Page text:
There is also a hierarchy of stability. If Library E is a moving target then you are just plain hosed. If someone keeps making API changes in Library D you are also hosed. If stability does not increase as you move down your stack then the stack is a big ball of mud, even if at one isolated moment it might seem like an elegant and stable system.
For all these reasons when someone claims their framework is all spiffy and decoupled, but they just don't care to package it as separate pieces... I become quite suspicious. Packaging doesn't fix everything. And it can introduce real problems if you split your packages the wrong way. But doing it right is a real sign of a framework that wants to become a library, and that's a sign of Something I'd Like To Use.
I think you've formulated the concerns quite well. Zope (2.x at least) seems similar in some ways to various Java frameworks where one is presented with a huge number of .jar files, a big configuration file with lots of sections, and documentation which glosses over the dependencies within the system. Consequently, as a developer, one has no confidence in being able to remove stuff which is either blatantly superfluous or worrying from a security perspective. Zope's "through the Web" management is nice, but I imagine that many people have wondered whether it could be detached and omitted from certain kinds of production systems.
Of course, one of the Python community's favourite megaframeworks, Twisted, went through its own process of decoupling a while back, and that may have made some of the components more popular. The prospect of having to adopt a huge blob which dwarfs one's own project is often something which invigorates the reinventive tendencies of many Python developers. Depending on or bundling some part of Twisted is better than having to monitor the effects of a complicated dependency on the whole thing.# Paul Boddie
From what I've seen, Twisted's refactoring is largely a failure. It's not compatible with eggs, and approximately zero people use the components separately -- everyone seems to still use the sumo distribution.
I think the only thing it solved is the complaint that it's not split up, I haven't seen that thread in a long time. It may have also helped a bit with the release management, but that matters to very few people. Supporting eggs would be a huge benefit to application and library developers, but they don't seem particularly interested in doing it.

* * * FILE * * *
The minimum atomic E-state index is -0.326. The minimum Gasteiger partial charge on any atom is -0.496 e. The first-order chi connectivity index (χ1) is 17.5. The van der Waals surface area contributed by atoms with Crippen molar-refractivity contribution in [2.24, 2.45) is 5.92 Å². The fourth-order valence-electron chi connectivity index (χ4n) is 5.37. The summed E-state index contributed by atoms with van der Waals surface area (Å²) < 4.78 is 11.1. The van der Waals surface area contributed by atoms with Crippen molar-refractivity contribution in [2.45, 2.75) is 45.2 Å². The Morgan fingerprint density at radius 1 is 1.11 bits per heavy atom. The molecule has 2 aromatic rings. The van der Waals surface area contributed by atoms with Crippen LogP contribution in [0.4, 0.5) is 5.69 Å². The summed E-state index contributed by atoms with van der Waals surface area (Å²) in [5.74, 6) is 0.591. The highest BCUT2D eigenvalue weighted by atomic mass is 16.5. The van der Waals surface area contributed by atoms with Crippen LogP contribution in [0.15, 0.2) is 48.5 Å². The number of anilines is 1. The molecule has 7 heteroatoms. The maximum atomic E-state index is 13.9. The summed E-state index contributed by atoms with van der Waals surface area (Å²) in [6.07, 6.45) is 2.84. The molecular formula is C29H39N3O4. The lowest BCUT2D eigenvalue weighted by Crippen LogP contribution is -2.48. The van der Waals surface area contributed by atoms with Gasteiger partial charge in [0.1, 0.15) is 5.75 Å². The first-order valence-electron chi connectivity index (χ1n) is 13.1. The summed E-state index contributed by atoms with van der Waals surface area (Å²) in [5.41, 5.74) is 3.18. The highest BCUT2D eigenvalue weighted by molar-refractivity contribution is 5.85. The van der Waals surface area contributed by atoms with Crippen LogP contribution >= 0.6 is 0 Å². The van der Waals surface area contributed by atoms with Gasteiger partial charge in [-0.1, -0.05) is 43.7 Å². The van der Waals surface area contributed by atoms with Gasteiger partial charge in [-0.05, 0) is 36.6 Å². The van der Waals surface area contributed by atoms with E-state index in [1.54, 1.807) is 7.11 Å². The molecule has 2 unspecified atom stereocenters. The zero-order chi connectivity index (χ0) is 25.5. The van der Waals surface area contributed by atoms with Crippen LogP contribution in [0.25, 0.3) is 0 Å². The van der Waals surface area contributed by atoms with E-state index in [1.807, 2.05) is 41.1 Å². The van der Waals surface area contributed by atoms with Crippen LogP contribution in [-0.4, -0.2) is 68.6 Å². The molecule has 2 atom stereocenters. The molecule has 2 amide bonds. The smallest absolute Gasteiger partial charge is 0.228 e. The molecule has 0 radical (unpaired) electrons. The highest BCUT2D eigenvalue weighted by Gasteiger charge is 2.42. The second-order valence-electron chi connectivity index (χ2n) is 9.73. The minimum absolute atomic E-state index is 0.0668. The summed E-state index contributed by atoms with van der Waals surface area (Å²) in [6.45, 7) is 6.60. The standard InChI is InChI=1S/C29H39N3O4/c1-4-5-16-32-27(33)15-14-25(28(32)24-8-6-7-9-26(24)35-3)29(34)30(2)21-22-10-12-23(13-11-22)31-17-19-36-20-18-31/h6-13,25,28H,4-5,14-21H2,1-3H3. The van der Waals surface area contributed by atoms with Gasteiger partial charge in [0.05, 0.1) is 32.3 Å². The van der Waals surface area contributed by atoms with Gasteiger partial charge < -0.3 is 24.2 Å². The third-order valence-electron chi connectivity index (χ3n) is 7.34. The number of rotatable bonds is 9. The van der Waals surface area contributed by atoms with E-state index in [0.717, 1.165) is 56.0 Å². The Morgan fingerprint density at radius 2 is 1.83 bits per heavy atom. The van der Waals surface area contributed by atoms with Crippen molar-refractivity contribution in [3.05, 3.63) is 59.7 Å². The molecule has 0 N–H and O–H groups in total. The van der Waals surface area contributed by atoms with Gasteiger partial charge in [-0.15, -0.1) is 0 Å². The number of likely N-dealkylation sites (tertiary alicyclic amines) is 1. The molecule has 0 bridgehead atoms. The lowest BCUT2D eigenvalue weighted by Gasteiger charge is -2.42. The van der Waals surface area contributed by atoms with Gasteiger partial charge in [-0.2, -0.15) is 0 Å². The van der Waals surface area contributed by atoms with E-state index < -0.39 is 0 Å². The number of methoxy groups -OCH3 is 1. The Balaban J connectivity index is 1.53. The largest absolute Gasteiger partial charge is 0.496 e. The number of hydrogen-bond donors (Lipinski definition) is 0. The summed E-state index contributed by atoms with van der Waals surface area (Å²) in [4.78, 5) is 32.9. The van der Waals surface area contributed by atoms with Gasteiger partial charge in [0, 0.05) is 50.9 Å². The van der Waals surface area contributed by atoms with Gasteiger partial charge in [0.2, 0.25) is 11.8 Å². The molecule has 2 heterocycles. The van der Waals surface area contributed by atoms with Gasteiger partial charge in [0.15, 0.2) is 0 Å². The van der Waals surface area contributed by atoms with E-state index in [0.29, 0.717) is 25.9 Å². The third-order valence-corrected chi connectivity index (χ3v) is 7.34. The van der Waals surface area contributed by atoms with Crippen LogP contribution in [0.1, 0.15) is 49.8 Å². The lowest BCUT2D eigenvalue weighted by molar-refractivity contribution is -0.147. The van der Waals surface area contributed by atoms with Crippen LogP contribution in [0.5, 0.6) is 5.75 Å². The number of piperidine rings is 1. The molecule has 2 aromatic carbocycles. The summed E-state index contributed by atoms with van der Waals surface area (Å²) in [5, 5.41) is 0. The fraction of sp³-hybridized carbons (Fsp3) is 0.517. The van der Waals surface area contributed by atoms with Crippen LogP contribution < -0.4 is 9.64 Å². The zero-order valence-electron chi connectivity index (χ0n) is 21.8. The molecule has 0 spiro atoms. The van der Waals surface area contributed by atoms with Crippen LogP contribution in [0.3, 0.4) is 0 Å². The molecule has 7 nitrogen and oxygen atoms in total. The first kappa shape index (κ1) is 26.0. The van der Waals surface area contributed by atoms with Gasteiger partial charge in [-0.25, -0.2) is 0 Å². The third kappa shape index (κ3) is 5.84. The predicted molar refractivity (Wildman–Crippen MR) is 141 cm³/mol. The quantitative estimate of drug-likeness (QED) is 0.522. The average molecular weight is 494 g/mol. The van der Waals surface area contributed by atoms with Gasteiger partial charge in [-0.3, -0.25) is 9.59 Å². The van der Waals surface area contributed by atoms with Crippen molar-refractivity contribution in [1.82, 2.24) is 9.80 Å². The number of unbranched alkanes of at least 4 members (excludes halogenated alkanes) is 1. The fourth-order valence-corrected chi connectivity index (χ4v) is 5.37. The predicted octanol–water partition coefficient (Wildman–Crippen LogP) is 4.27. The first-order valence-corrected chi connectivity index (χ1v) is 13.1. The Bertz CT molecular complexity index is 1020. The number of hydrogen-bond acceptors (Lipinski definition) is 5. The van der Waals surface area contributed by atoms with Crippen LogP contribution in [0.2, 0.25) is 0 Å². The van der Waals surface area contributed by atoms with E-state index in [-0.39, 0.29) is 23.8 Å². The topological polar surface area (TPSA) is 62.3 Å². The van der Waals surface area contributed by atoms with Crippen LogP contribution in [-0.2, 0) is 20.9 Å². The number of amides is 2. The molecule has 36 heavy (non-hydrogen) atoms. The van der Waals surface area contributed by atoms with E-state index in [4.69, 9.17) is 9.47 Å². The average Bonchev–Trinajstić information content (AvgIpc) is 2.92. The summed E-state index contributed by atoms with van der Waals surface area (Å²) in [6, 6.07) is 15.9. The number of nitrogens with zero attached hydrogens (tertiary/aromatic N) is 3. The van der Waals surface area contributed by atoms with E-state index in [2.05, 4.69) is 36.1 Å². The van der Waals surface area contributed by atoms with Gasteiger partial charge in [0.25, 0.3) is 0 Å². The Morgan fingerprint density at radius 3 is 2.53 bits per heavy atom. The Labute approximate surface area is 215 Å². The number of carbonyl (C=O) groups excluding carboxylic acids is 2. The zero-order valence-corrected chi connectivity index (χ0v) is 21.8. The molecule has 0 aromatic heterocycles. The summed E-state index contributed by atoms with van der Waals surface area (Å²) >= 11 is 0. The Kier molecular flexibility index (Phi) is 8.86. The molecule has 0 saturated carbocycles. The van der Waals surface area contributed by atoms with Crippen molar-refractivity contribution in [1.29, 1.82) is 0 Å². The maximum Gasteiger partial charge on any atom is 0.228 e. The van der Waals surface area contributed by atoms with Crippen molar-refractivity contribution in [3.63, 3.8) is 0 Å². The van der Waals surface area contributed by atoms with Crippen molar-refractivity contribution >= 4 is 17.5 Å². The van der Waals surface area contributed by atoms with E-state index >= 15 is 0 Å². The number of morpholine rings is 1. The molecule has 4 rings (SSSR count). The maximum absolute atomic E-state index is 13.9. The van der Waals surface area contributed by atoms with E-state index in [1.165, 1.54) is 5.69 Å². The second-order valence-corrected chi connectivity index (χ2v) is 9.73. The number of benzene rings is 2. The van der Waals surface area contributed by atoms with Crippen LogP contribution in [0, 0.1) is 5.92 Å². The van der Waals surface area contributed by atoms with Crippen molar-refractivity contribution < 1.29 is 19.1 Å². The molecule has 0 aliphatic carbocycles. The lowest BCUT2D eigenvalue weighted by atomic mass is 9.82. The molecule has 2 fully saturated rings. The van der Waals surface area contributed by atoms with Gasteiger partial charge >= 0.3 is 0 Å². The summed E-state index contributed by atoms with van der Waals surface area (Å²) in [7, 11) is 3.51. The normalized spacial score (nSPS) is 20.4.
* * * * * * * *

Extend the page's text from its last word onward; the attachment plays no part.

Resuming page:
I think Twisted's refactoring was kind of like Zope 3's refactoring, which happened in theory previously but no one used it. Actually getting usable isolated packages out of Zope 3 was hard, just for technical reasons, but also because the people doing the work didn't have much incentive to deal with the issues like getting the tarballs pushed somewhere and whatnot. Now they are taking a different tack with Eggs, and I think the result is potentially useful where the previous one wasn't. I think entry points are also really important here, because it's an actual novel feature which makes packaging matter as more than just a way to deflect criticism.
I also think people will really use the new Zope refactoring, if it is done well -- especially extracting small things (like, say, the transaction manager) instead of trying to extract "optional" things like the ZMI. The transaction manager is useful on its own, the ZMI is not. Similarly, the things Twisted should extract are things like the Deferred stuff, not the optional pieces like the protocol handlers. Right now I think the lack of a solid idiom for async programming (barring the use of the entire Twisted stack, or ad hoc callbacks) really keeps people from using that kind of programming in places where it might make sense.# Ian Bicking
I'm in the midst of a project using turbogears. I do distribute my application as several separate eggs, split on the major fault-lines in the concepts. i.e. a datalayer, management, shop, plugins, migration etc. It has been hugely beneficial to do this because of the aforementioned decoupling. Also because it enables decoupled updates to components with reduced risk to the whole.# Florian